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ESA missions deliver new long-term perspective on sea ice decline

28 Apr 2023

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A 29-year timeseries of polar sea ice thickness and volume that draws on altimetry data from a succession of ESA missions has been presented at the European Geoscience Union general assembly.

Antarctic sea ice thickness between 1993 and 2021

The dataset – developed by scientists at the University of Toulouse’s LEGOS laboratory – will be used to uncover long-term trends that are often masked by year-to-year variability.

Sea ice is a key piece of the climate jigsaw and its persistent decline is both a consequence of global warming and a driver of further changes to the environment.

Shifts in the area covered by frozen seawater in the past decades have been well documented, but there is a need to develop improved long-term estimates of ice thickness and volume to build a more complete picture of how sea ice is evolving under Earth’s changing climate.

To address this challenge, scientists created a timeseries of sea ice thickness spanning nearly three decades by combining observations from ESA’s CryoSat mission with data from two ESA Heritage Missions named Envisat and ERS. Part of ESA’s Earth Explorers programme, CryoSat launched in 2010 and will remain in operation until at least 2025. The mission has greatly advanced the study of the cryospheric changes impacting the planet.

CryoSat’s altimeter is able to deliver data at a higher resolution when an higher resolution when compared to previous missions. This allows scientists to discriminate between sea ice floes and ocean leads with a high level of certainty, enabling confident estimates of sea ice thickness.

ESA’s ERS programme – consisting of two satellites named ERS-1 and ERS-2 – was operational between 1991 and 2011, with Envisat launching in 2002 and remaining active for 10 years.

Using CryoSat observations as a benchmark, it is possible to develop high-quality estimates of sea ice thickness from altimetry data gathered by these Heritage Missions.

Scientists have previously produced timeseries containing altimetry data from Envisat and CryoSat but, until now, no continuous dataset that draws on measurements collected by the ERS satellites, CryoSat and Envisat has been developed.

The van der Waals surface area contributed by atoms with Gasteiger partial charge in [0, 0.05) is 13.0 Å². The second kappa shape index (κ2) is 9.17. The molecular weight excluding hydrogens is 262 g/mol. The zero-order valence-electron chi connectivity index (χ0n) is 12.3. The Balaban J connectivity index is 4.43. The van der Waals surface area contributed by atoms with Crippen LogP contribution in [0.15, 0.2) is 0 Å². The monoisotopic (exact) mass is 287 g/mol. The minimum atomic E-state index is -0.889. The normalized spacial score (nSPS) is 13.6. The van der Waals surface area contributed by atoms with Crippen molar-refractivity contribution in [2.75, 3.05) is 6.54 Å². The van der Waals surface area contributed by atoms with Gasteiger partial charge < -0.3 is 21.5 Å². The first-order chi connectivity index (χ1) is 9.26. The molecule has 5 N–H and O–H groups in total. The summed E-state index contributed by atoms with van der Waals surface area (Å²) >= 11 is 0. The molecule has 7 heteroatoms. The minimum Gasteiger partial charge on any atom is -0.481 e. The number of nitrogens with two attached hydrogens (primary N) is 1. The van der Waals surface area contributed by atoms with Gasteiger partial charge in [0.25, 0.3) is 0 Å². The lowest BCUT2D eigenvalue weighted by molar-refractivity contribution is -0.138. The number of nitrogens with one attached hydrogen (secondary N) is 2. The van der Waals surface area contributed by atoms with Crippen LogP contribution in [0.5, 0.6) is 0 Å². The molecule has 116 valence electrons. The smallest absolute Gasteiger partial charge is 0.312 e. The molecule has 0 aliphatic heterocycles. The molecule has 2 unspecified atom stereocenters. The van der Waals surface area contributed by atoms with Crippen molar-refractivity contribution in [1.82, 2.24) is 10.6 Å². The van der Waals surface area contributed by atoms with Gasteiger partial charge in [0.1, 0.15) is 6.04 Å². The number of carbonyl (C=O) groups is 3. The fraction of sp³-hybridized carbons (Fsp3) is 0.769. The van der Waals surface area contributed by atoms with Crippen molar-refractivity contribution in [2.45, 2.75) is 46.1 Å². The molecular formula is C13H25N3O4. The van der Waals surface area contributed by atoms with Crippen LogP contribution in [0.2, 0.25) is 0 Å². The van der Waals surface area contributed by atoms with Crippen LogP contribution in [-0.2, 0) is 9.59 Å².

The difficulty in incorporating ERS measurements into wider timeseries stems from a technical issue called the pulse blurring effect.

ERS, Envisat and CryoSat used to develop long-term sea ice thickness dataset

This phenomenon causes radar pulses emitted from the satellite’s altimeter to spread out and blur as they travel, reducing the accuracy of the distance measurements that are used to estimate sea ice thickness.

To correct for the pulse blurring effect and ensure consistency of the 29-year dataset, scientists developed a network-based method to calibrate Envisat against CryoSat and then ERS against Envisat.

This calibration is trained on discrepancies observed between the altimeter measurements during the mission overlap periods and a set of parameters characterising sea ice state, including several proxies for ice roughness, as well as ice concentration and ice age.

The resulting dataset includes monthly sea ice thickness estimates spanning the 29-year period. For the Antarctic these monthly estimates are available all year round and for the Arctic they are available for only the winter months.

The timeseries shows that Arctic sea ice below the latitude of 81.5 degrees north is melting at a rate of approximately 13.1% per decade. Antarctic sea ice evolution displayed no significant trends along the whole period, but a drop in volume is observed after 2016.

Long-term changes in Antarctic sea ice thickness

Significant variation between different regions were also observed in both poles.

Marion Bocquet, study lead author and remote sensing doctoral student at LEGOS, says, “This nearly three decades timeseries of sea ice thickness is the most extensive dataset of its kind and the first to incorporate observations from ESA’s ERS programme.

“We expect the dataset to help climate scientists further investigate how sea ice dynamics are changing in response to the evolving climate, and the impacts these changes will have on Earth’s systems.”

The project was completed under the supervision of LEGOS research engineer Sara Fleury.

It was supported by ESA’s Fundamental Data Records for Altimetry (FDR4ALT) project, the French National Centre for Space Studies (CNES) and Collecte Localisation Satellites (CLS).


Bocquet, M., Fleury, S., Rémy, F., Garnier, F., and Moreau, T., 2023. Arctic and Antarctic sea ice thickness and volume changes during the last 29 years from satellites. EGU General Assembly 2023, Vienna, Austria, 24–28 Apr 2023, EGU23-8780,

Bocquet, M., Fleury, S., Piras, F., Rinne, E., Sallila, H., Garnier, F., and Rémy, F., 2022. Arctic sea ice radar freeboard retrieval from ERS-2 using altimetry. Toward sea ice thickness observation from 1995 to 2021, EGUsphere [preprint],